Anyway, once installed - wham there it was, the missing oomph! I know that both the stock J-Retro and the U-Retro have a in-built bass & treble boost and having opted for the stock U-Retro, albeit with an active pan control, as against a flat response U-Retro that John also offers, I was expecting an improvement but the new preamp has blown me away.

Something that really has surprised me is the passive tone control. I have an old 1980's Ibanez RS fretless that has a similar two-band active circuit with passive tone, and this never seems to do much on that bass. However, on the U-Retro, it gives you a quick 'tweaking' control meaning that you don't have to adjust your basic tone setup mid-gig to either highlight or remove a bit of additional top end. Very useful control to have, and one I can actually see myself using frequently in a live gig situation.

All in all, I'm over the moon with the improvement the U-Retro has made to the Perception. Its turned this bass into a keeper and plans are already afoot to have her professionally refinished to make the most of the wonderful flame maple top and back ;)

[b]Edit 27-Jan-13:[/b] I gigged the Overwater with the custom U Retro on Saturday night. With the pan slightly favouring the neck pickup, the bass rolled off a little from the centre detent (still a boost as the bass is boost only) and the passive tone about halfway open I found my personal tonal nirvana! Big solid bass with a lovely musical mid-range that helped me cut through the rather noisy on stage sound. The gig reinforced my earlier assessment and showed just how useful that passive tone control is in partnership with the active bass, mid & treble.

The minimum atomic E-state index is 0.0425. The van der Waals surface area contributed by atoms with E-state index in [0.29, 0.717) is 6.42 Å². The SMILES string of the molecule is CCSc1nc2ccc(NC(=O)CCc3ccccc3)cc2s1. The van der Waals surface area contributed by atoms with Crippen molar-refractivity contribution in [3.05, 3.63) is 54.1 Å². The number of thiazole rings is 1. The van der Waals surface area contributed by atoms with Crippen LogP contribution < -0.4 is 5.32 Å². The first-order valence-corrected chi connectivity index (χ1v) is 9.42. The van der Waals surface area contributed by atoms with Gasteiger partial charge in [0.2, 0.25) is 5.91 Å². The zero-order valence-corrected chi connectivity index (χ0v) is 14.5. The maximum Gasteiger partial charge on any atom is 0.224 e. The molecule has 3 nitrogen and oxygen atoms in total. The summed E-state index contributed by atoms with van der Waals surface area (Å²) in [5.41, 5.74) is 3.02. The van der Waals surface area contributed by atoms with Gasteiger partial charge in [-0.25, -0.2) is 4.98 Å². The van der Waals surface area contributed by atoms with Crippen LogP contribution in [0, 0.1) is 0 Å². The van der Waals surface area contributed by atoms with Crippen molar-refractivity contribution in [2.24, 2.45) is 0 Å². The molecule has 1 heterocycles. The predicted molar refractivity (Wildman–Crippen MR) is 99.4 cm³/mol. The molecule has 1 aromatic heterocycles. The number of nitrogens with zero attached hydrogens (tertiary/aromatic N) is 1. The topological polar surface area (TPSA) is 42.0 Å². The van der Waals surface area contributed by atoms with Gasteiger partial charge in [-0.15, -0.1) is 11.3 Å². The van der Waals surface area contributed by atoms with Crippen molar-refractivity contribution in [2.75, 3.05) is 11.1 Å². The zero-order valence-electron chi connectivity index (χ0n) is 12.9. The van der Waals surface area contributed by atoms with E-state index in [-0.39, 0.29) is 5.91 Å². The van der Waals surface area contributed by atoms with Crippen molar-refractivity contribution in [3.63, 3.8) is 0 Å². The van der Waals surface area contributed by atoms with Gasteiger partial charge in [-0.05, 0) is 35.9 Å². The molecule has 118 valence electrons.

Edited by JPJ

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Rather than start another topic I thought I'd leave some thoughts here. I bought a Sandberg TM5 a few months ago, and although the bass and pickups are everything I was hoping for, the pre-amp just didn't do it for me at all. The bass boost in particular seemed to to be a low-mid control, and boosting the bass just didn't sound good to me.

I have a John East MM pre-amp in my Musicman, and I really like it, so it seemed like an easy choice going for a john East for my Sandberg. I would have liked the Uni Pre, but there just wasn't space in the jazz to fit it, and routing seemed extreme, so I went for the J-retro deluxe. John kindly fitted a third switch to the control plate for my coil tap, o could have done it myself, but it's nice that the switches match.

First impressions were great, just as expected, I find some of the passive pan options a bit odd, but I love the eq section. The big surprise for me was the passive tone knob working in active mode,I read it on his site, but didn't give it much thought.

I play in a wedding band, and I try as best I can to sound at least a little like the bass on the original tracks, but as a band we tend to leave little or no space between songs, so I can't do much fiddling. That's where th passive tone is so useful, I set the active eq where I like it, leave the tone fully open for more modern stuff, and use the passive tone to roll off the top end as needed.

The whole things sounds great, and the same as the John East in my Stingray 5, it has transformed my bass. I think a Sandberg TM5 with a J-retro deluxe might be my bass-for-life, though I still want a VM5 too.

Edited by EmmettC